Posted on Thursday, May 5, 2016 at 8:30 AM
Tags: IPM (16), Myanmar (1), Vonny Barlow (2)

May 11 Alfalfa/Small Grains Field Day to feature Pest Management, New Varieties, and Irrigation Issues

Field Day

All are welcome to attend the 2016 Small Grain/Alfalfa Field Day to be held May 11, 2016 at UC Davis.  We will visit field trials, listen to researchers discuss their research, and enjoy a barbeque lunch. We sincerely hope you can attend Dan...

Posted on Tuesday, May 3, 2016 at 5:36 PM

Fighting drought with soil

Soil is an often overlooked tool to fight drought.
A team of University of California scientists recently received a $1.69 million grant to use several UC agricultural research stations to study an often overlooked tool to fight the drought: soil.

The team, led by Samantha Ying, an assistant professor of environmental sciences at UC Riverside, received the grant from the University of California Office of the President.

The funding will allow for the establishment of the University of California Consortium for Drought and Carbon Management (UC DroCaM), which will design management strategies based on understanding soil carbon, the soil microbiome and their impact on water dynamics in soil.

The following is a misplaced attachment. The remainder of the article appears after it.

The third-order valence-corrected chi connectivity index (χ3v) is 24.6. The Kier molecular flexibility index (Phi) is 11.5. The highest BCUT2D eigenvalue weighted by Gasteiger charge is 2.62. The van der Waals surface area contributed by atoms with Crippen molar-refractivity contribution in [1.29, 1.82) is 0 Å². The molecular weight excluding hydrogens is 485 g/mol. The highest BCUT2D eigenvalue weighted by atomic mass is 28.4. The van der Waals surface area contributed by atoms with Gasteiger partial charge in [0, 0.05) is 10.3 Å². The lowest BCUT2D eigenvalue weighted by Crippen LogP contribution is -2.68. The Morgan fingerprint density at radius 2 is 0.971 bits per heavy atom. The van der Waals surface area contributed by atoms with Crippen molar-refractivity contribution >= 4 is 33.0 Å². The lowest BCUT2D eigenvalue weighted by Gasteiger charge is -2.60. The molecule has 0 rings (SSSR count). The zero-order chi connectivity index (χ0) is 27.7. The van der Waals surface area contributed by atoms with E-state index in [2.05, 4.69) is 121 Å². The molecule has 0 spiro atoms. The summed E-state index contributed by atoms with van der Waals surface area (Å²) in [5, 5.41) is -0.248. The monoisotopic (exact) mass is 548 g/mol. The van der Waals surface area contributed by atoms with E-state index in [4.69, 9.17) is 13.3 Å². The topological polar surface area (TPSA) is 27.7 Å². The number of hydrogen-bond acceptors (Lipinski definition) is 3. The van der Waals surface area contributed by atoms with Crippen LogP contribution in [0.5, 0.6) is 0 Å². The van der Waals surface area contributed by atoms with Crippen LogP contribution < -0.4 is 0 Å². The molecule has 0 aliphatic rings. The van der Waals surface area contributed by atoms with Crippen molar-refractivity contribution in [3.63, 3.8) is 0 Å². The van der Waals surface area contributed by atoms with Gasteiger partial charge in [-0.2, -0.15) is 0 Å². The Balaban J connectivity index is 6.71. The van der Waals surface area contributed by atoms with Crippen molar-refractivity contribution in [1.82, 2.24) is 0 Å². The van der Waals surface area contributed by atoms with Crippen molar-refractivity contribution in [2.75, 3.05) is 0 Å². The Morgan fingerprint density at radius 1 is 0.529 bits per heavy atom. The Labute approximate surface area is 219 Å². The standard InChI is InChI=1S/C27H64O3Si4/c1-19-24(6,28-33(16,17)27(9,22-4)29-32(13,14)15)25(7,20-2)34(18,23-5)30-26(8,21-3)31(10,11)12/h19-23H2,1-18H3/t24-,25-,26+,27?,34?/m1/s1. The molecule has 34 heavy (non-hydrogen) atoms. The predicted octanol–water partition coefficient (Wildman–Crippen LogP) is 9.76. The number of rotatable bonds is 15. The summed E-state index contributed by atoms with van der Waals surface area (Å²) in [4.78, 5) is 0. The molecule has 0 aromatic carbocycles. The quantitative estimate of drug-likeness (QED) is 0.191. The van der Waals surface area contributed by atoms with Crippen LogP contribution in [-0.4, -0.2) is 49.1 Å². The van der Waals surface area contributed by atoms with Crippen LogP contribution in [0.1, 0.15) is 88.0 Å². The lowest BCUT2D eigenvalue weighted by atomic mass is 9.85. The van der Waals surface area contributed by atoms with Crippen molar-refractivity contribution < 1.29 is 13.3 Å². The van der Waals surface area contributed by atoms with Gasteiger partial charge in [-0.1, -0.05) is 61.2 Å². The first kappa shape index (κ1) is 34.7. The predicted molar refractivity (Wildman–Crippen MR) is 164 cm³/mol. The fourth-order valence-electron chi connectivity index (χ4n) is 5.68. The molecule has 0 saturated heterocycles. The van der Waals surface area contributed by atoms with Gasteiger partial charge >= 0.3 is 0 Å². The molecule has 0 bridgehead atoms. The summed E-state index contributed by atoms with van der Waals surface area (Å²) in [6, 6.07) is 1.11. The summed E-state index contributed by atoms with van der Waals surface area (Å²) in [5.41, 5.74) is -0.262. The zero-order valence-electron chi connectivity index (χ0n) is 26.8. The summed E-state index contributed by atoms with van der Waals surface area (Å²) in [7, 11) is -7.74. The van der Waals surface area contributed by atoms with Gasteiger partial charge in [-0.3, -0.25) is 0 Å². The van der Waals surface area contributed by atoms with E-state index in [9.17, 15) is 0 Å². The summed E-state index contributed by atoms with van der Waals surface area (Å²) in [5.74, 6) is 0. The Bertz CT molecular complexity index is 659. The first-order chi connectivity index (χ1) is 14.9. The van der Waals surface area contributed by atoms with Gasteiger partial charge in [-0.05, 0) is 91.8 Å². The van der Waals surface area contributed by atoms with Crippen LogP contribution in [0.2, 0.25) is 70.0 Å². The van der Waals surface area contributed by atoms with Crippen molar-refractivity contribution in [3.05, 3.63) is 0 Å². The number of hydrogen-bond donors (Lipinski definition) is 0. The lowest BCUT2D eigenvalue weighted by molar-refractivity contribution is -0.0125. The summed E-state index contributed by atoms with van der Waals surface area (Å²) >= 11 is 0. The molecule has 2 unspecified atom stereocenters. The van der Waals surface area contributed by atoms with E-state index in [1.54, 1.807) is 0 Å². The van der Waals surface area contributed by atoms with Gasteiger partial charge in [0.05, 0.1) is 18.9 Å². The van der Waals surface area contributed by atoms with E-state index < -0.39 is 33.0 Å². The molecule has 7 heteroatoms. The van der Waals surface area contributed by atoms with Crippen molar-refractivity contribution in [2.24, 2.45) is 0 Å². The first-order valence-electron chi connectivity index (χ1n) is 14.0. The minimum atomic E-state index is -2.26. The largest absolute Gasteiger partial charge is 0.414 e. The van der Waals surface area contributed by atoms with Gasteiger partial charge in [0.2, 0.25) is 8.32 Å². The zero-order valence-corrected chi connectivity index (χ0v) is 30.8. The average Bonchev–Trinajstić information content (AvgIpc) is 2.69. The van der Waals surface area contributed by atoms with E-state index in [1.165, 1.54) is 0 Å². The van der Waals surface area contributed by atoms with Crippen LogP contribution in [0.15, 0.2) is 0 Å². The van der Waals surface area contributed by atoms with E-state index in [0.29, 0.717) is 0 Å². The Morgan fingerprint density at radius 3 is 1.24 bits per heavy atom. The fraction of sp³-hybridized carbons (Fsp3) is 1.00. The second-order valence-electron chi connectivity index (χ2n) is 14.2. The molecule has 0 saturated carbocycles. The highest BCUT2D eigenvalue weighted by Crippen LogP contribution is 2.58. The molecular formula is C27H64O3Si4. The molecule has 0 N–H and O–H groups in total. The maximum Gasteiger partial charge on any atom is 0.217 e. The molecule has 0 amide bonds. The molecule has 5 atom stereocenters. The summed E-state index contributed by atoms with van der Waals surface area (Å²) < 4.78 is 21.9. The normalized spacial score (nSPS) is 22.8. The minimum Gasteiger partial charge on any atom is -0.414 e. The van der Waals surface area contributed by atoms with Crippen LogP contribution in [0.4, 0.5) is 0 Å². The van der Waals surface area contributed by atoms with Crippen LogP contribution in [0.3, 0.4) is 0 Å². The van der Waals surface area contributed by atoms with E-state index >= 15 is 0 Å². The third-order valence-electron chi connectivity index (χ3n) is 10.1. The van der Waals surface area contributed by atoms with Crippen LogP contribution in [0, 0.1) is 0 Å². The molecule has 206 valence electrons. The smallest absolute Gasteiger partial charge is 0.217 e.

The researchers will conduct field and lab research on microbiological, biophysical, and geochemical mechanisms controlling soil formation and stability under different row crops (tomatoes, alfalfa, wheat), farming practices (carbon inputs and rotations) and irrigation methods (furrow and flood, microirrigation).

Samantha Ying, an assistant professor of environmental sciences at UC Riverside.
Information on mechanisms will be integrated into a regionally-scalable predictive model to describe soil carbon dynamics and estimate the response of agricultural systems to drought.

Field research will initially be conducted at three UC Research and Extension Centers (Kearney, West Side and Desert) the Russell Ranch Sustainable Agriculture Facility near UC Davis.

Recommendations will then be made for broader monitoring and field experiments throughout the state based on input gained from local growers and citizens at workshops at the agricultural research stations. Ultimately, the hope is to expand and involve all nine research and extension centers from the Oregon border to the Mexican border.

“Having agricultural research stations throughout the state is a huge part of this project,” Ying said. “It is going to help us create one of the best research centers in the country focused on soil and drought.”

There is also a public engagement component. Citizens will be recruited to participate in workshops to learn how to monitor and sample their local soils. Information will then be imputed into an online soils database that will help create a map of the biodiversity of agricultural soils in California.

Ying's collaborators are: Kate Scow and Sanjai Parihk (UC Davis); Eoin Brodie and Margaret Torn (UC Berkeley); Asmeret Berhe and Teamrat Ghezzehei (UC Merced); and Peter Nico and William Riley (Lawrence Berkeley National Laboratory).

The grant is one of four awards totaling more than $4.8 million from University of California President Janet Napolitano's President's Research Catalyst Awards.